Successful Offshore Consulting Requires Much More Than Just Subject Expertise

Who remembers the saying: “The world is getting smaller by the day?”

The metaphorical reference to the shrinking earth was often used by geography teachers – 40 years ago in my case – to illustrate how invention and innovation have dramatically narrowed the distance between people across the globe.

Then, we marvelled at how, thanks to the aeroplane, one could wake up in Johannesburg, attend a meeting on the other side of the world and be back home in time to spend the night in his or her own bed.  Now, things have advanced so much that we take for granted the ability to have intercontinental meetings without actually leaving the office – or our homes.

But, all the sophistication in communication is still no match for the face-to-face meeting. It can’t replace the magic that comes with being in the same room with people, shaking their hands, feeling their frustrations and really getting to know what makes them tick.

So, consulting to off-shore clients still entails a fair amount of travel. My colleagues and I had the pleasure of doing just that last month. The four of us flew from Johannesburg to Antananarivo, Madagascar, to conduct media training, crisis communication training, writing workshops and a plethora of digital training for a new client.

Our excitement at having to work offshore was somehow tempered by worries at the challenges posed by differences of language, culture, among other things. Fortunately, we knew of the trip well in advance and did what this industry is known for doing quite well – that is to prepare. We spent two months devouring information about Madagascar.

Well, a workshop is a workshop is a workshop. The rules remain the same – great presentations, good logistics, the right tools and right people for each of the tasks. Such positive thinking is invaluable in psyching yourself up, giving you the confidence that you are equal to the challenge. But, it was instructive in our case to remember that Madagascar is not South Africa.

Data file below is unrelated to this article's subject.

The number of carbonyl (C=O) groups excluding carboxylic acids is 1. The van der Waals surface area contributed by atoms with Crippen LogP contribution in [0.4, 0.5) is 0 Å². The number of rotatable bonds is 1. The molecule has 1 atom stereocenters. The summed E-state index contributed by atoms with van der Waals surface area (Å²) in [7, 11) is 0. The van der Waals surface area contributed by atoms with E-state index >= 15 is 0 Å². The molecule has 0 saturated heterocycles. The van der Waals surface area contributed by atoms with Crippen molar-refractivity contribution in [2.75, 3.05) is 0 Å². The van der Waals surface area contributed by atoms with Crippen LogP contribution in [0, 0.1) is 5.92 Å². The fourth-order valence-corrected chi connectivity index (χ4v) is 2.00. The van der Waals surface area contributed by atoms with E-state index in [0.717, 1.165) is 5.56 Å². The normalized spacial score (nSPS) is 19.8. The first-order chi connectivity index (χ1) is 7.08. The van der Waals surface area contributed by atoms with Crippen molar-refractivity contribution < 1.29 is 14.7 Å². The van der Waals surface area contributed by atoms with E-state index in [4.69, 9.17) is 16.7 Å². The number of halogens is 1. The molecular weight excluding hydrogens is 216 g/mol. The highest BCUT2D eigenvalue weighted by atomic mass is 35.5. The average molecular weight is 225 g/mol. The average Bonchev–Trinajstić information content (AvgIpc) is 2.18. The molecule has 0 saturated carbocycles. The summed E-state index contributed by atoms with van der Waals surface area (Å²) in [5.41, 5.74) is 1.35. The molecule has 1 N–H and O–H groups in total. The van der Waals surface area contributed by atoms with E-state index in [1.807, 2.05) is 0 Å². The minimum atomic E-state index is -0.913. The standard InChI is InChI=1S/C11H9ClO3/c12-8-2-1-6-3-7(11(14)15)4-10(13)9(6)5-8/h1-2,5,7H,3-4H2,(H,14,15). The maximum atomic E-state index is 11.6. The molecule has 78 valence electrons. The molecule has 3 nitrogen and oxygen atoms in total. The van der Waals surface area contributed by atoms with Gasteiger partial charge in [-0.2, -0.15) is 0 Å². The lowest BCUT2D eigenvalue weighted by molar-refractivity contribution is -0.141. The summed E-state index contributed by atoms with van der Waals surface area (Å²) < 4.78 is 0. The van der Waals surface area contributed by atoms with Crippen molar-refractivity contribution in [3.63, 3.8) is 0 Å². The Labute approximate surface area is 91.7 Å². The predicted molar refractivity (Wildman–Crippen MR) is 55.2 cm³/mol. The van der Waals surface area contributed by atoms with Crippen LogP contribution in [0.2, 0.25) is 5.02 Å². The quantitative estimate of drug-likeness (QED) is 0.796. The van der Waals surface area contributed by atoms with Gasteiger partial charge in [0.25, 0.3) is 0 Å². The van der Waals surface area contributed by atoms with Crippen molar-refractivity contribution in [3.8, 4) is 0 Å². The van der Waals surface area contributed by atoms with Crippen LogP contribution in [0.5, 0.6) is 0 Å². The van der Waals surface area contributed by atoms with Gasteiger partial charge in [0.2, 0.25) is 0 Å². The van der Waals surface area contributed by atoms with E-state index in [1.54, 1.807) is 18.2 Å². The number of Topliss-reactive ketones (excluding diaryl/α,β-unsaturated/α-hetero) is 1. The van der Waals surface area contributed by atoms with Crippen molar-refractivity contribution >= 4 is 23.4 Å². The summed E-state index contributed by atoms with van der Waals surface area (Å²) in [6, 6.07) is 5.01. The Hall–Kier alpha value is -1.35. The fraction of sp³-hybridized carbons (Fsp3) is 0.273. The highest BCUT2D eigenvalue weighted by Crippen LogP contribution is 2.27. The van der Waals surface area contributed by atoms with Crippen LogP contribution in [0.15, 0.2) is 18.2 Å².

Although only three hours away – one hour farther than Cape Town from Johannesburg – Madagascar and South Africa are worlds apart, culturally and linguistically. They speak none of our 11 languages official languages; but Malagasy, French and a spattering of English.

So, there’s the real possibility you might struggle to connect with your audience. Translation and working through an interpreter become invaluable, which naturally slows things down. You also have to speak much more slowly than usual. So, patience is of the essence.

The trip taught me that besides preparations, you need two additional arrows in your quiver – humility and an open mind. Humility is invaluable in informing your attitude. In our case, it was important that we not approach the job-at-hand as some know-it-all’s who had come to Madagascar to preach – just like missionaries of old.

Rather, we had come to share our expertise; add to what they already knew and broaden one another’s perspective. This attitude is quite important when navigating the treacherous waters of nationalism, especially when the consultant works in a less developed country.

So, besides competency, you should expect to be put under additional scrutiny for any suspicions of national superiority, especially when dealing with former colonies.

Having an open mind makes the learning process a two-way street.  In our case, we came back with invaluable knowledge about the client’s business and the country in which it operates than we could have ever bargained for. For that, I think we are in a position to better consult to the client.

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